A mood of weary fatalism tends to hover around many of the international diplomats charged with trying to nudge the Democratic Republic of Congo towards a lasting peace in the war-ravaged east of the country.
But today, Russell Feingold allowed himself a smile and a bracing dose of optimism as an aide whispered in his ear to tell him that the rebel group, M23, had just announced a final and immediate end to its two-year insurgency - the latest manifestation of a regional crisis that has endured, with few intervals, for a generation.
"This is a critical and exciting step in the right direction," said Mr Feingold, the United States' Special Envoy for the Great Lakes and DR Congo, who was in Pretoria, South Africa, for a big regional summit on the topic.
He described the enduring instability in DR Congo as "one of the toughest problems in the world", but said "it has never seen such sustained [international] attention".
The M23 was forced to end its rebellion by a combination of factors: Concerted international pressure; an unusually competent performance by DR Congo's armed forces; the robust action of a new UN "intervention brigade" brought in to give the world's largest peacekeeping force sharper military clout and Rwanda's apparent decision to stop its (alleged) military support for the rebels.
"This is a test case - it has great promise," said Mr Feingold of the role played by the new UN force that worked in close co-ordination with DR Congo's military.
"It has enormous potential to add great credibility to UN peacekeeping operations [in other conflict zones]. It has great promise and significance," he said.
Under the terms of an agreement negotiated in neighbouring Uganda, the Congolese authorities must now cease their military activities against M23, while the rebel leadership must - and this was a crucial breakthrough at the peace talks - be held accountable by DR Congo's courts for any serious crimes committed.
Unlike previous deals, there will be no blanket amnesty and no expectation that the rebels can remain in their (often mutinous) units to be reintegrated into the Congolese army.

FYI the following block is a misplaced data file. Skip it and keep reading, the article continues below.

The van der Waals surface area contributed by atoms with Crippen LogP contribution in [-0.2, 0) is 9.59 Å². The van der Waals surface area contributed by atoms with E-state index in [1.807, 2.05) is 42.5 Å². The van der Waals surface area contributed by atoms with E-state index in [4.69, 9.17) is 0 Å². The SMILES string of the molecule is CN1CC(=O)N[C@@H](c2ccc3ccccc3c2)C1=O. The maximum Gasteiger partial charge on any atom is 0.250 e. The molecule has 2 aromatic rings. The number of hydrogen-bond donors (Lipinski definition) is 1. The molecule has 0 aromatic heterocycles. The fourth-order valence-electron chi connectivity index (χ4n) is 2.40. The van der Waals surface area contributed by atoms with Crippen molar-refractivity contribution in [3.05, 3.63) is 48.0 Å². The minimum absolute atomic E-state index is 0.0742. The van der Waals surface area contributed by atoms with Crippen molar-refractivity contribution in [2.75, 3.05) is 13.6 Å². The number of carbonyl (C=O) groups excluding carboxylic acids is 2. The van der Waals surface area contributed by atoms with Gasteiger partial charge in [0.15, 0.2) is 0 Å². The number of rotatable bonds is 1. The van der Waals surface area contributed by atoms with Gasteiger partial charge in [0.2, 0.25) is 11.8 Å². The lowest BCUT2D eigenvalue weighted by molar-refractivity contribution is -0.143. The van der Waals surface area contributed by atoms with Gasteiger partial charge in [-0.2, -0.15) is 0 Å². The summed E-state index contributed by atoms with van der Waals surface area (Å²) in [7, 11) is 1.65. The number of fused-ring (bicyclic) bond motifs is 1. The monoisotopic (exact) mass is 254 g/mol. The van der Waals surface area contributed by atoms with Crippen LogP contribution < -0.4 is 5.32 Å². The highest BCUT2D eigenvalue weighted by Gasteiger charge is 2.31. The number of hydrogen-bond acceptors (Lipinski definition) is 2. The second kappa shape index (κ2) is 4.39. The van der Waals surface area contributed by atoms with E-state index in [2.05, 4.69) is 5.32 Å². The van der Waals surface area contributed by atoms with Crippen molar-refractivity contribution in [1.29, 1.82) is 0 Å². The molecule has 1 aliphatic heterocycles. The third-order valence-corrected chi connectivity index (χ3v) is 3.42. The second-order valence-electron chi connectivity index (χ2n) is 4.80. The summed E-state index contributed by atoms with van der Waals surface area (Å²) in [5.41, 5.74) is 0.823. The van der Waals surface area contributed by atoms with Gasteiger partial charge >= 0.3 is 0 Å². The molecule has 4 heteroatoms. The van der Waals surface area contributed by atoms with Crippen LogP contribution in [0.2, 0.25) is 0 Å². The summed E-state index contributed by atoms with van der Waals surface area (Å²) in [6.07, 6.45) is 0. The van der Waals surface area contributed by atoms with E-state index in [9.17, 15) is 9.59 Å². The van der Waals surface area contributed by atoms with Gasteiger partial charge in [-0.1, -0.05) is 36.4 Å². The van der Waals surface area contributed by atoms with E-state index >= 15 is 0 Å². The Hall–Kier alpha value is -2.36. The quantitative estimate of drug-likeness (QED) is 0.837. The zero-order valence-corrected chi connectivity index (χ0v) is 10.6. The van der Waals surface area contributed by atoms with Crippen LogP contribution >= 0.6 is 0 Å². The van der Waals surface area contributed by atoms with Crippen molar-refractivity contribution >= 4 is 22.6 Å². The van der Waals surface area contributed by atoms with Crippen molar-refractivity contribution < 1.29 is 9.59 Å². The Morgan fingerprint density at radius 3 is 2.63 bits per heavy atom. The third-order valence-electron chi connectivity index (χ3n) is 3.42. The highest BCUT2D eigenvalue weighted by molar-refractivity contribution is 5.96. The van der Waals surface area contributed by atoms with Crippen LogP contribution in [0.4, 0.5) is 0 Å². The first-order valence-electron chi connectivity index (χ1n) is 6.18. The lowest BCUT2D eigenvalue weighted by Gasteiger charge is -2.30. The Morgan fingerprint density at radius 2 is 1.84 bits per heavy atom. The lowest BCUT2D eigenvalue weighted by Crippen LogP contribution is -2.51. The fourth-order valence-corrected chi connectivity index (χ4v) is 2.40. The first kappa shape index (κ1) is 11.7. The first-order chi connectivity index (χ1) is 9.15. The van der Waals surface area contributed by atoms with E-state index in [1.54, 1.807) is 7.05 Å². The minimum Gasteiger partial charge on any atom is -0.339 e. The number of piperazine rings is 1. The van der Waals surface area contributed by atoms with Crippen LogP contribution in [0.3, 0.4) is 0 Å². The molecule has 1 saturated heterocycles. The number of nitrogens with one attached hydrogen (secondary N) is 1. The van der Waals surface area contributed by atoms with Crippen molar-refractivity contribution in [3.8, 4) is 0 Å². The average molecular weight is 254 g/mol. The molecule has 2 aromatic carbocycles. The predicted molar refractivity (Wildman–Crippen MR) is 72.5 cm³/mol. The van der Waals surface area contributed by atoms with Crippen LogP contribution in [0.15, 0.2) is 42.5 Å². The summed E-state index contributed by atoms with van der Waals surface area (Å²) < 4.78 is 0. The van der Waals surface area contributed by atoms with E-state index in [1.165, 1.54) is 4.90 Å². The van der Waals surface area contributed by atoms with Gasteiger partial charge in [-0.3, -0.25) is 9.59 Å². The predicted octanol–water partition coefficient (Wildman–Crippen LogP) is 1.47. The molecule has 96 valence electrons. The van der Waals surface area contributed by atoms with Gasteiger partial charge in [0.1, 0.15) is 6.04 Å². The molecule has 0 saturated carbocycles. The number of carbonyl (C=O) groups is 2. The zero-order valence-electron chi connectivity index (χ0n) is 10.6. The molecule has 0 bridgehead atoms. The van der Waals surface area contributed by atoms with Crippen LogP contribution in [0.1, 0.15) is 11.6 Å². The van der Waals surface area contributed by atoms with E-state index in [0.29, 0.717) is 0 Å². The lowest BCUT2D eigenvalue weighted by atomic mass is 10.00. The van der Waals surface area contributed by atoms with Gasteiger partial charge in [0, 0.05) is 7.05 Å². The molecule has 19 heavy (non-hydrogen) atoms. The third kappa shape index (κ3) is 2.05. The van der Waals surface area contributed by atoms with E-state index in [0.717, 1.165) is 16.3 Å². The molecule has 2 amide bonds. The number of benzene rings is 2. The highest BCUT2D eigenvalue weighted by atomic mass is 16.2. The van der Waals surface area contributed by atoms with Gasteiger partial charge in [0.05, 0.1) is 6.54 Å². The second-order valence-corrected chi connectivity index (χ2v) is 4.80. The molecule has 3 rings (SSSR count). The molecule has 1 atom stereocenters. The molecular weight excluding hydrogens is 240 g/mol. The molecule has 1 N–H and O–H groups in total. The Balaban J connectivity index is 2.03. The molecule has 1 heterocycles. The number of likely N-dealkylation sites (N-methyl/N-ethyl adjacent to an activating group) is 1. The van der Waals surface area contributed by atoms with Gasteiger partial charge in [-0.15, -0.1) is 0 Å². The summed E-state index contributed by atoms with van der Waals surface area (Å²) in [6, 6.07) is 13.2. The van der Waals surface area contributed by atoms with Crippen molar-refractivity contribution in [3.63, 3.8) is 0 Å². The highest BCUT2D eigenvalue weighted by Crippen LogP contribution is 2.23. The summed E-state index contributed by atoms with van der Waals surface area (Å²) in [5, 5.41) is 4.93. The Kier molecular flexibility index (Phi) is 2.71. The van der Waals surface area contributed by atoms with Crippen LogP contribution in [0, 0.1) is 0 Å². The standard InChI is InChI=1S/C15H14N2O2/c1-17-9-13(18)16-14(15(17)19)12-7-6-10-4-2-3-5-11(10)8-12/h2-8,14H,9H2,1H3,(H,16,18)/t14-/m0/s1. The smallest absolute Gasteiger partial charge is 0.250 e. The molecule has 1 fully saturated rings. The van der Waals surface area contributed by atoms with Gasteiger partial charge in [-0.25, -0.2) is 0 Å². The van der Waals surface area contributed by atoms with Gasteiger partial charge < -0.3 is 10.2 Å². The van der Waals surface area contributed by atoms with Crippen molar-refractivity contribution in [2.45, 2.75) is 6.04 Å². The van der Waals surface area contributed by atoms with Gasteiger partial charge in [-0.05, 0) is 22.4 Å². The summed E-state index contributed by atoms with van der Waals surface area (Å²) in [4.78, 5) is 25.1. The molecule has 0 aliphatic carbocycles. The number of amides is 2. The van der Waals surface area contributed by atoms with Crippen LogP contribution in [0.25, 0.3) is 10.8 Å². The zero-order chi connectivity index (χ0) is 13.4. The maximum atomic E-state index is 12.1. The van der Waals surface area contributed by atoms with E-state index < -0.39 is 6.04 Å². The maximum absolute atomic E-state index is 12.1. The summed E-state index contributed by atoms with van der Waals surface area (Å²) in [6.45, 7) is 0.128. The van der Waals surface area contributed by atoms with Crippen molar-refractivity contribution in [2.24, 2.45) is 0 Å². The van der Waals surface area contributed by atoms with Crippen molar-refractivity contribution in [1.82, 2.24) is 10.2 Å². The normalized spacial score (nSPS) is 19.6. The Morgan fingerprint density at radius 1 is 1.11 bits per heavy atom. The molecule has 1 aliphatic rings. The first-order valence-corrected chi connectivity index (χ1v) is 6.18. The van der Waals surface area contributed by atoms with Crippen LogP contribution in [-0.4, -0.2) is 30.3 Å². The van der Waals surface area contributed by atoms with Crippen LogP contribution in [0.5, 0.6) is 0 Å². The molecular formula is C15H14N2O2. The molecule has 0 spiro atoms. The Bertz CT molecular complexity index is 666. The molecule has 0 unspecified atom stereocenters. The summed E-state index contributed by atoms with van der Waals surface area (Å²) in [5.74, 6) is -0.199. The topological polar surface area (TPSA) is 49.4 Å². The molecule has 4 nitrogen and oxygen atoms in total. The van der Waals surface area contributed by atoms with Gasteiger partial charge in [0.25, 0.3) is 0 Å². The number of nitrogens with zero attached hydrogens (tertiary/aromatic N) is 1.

There is, inevitably, plenty that could go badly wrong in the days ahead. Rebel commanders may try to evade justice. Fighting could flare up again.
Mr Feingold said the US would continue to put pressure on Rwanda to live up to its agreement not to support the M23. The international community "will be watching every minute to make sure each piece of this deal is followed through", he stressed.
And then there are all the other rebel groups and militias, still active in the dense forests of eastern DR Congo, to be dealt with.
"These operations are not simple," said Mr Feingold. The M23 was a "conventional" armed group. Dozens of other "local or guerrilla" forces will "melt back into villages".
"But if we can deal with larger groups then others may see the writing on the wall," he said. "It will be easier for the Congolese government to assert authority and for people to see the benefit of peace. That could have a good domino effect."
The next target for the Congolese army and the UN should, said Mr Feinstein, be the FDLR, the remnants of the ethnic Hutu forces that carried out the 1994 genocide in Rwanda before being forced across the border into DR Congo. Rwanda, he said, had "a right" to expect the group to be disarmed.
In the longer term, stability in DR Congo will also depend on how the Congolese authorities react to what is, for them, an all too rare military victory.
Mr Feingold said recent events were a sign that DR Congo's "President Kabila and the military understand the great need for reform…. to put security sector reforms in high gear".
That includes a change of commanders, military training, and better systems to ensure soldiers get paid.